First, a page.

50Before the seven years of famine started, Joseph's wife Asenath gave birth to two sons.
51Joseph named the first one Manasseh, which sounds like the Hebrew word that means ❛forget❜, because he said, “God has caused me to forget all my troubles and all my father's family.”
52He named his second son Ephraim, which means ❛to have children❜, because, he said, “God has given me children here in this land where I have suffered.”
53Finally the seven years in which there was plenty of food ended.
54Then the seven years of famine started, just as Joseph had predicted. There was also a famine in all the other nearby lands, but although the crops did not grow, there was food everywhere in Egypt, because of the grain they had stored up in the cities.
55When all the people of MTY Egypt had eaten all of their own food and were still hungry, they begged the king for food. So the king told all the people of Egypt, “Go to Joseph, and do what he tells you to do.”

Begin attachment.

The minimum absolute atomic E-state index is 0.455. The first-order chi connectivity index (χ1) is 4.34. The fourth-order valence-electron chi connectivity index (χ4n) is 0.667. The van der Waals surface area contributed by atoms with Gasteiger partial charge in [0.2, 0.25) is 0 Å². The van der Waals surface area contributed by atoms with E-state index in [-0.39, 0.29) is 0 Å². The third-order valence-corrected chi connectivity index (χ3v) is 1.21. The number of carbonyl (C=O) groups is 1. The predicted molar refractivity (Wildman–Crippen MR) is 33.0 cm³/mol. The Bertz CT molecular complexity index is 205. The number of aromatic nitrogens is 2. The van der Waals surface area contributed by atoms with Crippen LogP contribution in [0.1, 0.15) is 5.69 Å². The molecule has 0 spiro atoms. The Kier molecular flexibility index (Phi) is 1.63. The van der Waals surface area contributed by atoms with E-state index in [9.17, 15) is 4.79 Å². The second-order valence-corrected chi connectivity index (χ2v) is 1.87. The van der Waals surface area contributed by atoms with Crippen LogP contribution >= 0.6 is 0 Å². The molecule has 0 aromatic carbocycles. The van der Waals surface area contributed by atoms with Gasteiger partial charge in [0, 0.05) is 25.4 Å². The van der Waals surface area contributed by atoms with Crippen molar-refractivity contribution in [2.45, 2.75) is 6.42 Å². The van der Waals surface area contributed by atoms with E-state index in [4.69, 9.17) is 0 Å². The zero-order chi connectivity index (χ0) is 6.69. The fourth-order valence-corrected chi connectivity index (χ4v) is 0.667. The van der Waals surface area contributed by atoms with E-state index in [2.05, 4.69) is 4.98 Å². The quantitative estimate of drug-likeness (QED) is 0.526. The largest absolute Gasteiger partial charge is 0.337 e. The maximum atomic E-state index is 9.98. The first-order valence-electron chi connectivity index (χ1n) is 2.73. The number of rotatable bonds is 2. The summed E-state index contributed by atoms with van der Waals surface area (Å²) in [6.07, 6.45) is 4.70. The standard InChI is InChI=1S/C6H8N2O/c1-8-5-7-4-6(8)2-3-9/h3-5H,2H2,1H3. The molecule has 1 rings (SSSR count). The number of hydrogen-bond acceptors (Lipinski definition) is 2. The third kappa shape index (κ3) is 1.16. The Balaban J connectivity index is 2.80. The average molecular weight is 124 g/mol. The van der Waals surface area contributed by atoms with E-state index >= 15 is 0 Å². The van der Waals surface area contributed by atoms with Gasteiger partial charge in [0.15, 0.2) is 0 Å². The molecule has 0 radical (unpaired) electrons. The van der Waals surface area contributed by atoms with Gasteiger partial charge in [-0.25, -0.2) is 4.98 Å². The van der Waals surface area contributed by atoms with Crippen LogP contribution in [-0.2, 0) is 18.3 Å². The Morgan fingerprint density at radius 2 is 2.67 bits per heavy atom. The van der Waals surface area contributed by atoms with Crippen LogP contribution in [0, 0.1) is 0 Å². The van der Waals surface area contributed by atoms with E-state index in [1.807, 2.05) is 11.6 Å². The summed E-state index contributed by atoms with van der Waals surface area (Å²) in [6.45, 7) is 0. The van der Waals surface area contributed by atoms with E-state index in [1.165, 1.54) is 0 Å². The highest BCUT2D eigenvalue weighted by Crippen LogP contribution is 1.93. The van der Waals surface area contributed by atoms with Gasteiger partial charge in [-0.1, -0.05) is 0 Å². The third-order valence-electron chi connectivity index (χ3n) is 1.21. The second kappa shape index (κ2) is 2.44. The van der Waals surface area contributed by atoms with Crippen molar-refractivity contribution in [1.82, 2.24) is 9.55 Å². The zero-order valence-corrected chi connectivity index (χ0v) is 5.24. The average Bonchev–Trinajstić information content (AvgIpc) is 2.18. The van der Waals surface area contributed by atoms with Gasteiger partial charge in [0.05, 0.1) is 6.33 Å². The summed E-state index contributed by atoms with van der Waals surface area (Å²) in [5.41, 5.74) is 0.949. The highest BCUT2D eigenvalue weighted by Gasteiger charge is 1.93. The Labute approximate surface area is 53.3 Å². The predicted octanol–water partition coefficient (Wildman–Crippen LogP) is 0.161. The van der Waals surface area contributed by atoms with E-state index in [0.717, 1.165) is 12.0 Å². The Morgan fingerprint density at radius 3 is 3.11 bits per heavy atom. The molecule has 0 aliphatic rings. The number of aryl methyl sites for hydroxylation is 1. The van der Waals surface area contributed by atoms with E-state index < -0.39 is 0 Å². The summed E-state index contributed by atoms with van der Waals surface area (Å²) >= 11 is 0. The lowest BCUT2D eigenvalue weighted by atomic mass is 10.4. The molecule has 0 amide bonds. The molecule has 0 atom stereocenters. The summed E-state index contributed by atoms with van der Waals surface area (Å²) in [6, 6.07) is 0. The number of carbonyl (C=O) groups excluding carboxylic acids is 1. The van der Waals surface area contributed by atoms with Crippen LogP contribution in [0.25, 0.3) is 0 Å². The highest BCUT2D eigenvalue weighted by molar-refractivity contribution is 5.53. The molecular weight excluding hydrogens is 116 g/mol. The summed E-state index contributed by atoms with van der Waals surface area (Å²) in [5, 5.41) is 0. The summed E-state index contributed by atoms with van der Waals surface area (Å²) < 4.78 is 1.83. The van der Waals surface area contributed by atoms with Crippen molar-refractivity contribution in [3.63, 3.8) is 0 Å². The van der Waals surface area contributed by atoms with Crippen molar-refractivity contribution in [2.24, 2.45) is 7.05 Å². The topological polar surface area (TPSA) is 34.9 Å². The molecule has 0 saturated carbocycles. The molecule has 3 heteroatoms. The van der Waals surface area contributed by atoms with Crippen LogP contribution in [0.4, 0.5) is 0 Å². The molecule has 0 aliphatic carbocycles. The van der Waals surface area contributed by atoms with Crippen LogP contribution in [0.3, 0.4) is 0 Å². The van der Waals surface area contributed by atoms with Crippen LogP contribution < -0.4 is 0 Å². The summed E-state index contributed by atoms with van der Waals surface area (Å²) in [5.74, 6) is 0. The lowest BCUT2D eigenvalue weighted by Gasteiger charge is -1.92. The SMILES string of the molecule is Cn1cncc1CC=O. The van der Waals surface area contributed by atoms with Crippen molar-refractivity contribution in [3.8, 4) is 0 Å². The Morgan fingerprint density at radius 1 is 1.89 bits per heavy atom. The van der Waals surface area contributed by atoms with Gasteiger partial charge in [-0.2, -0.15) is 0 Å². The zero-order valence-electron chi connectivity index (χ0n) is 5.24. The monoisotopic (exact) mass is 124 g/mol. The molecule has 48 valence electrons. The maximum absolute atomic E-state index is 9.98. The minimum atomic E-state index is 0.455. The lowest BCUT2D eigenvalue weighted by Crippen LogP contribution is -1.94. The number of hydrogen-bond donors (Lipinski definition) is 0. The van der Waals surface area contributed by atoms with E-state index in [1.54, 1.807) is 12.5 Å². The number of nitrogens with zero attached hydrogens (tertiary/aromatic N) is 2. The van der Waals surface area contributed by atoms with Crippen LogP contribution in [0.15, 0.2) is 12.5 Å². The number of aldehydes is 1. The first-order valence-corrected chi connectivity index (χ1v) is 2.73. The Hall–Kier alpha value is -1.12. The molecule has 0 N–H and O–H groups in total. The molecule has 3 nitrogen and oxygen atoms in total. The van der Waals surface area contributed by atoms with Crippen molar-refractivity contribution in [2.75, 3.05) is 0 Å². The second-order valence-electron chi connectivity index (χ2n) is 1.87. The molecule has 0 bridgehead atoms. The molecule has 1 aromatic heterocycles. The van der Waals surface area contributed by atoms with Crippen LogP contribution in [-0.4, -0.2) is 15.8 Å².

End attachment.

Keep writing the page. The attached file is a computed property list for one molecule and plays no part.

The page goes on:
56When the famine was very bad throughout the whole country, Joseph ordered his helpers to open the storehouses. Then they sold the grain in the storehouses to the people of Egypt, because the famine was very severe all over Egypt.
57And people from many HYP nearby countries came to Egypt to buy grain from Joseph, because the famine was very severe everywhere HYP.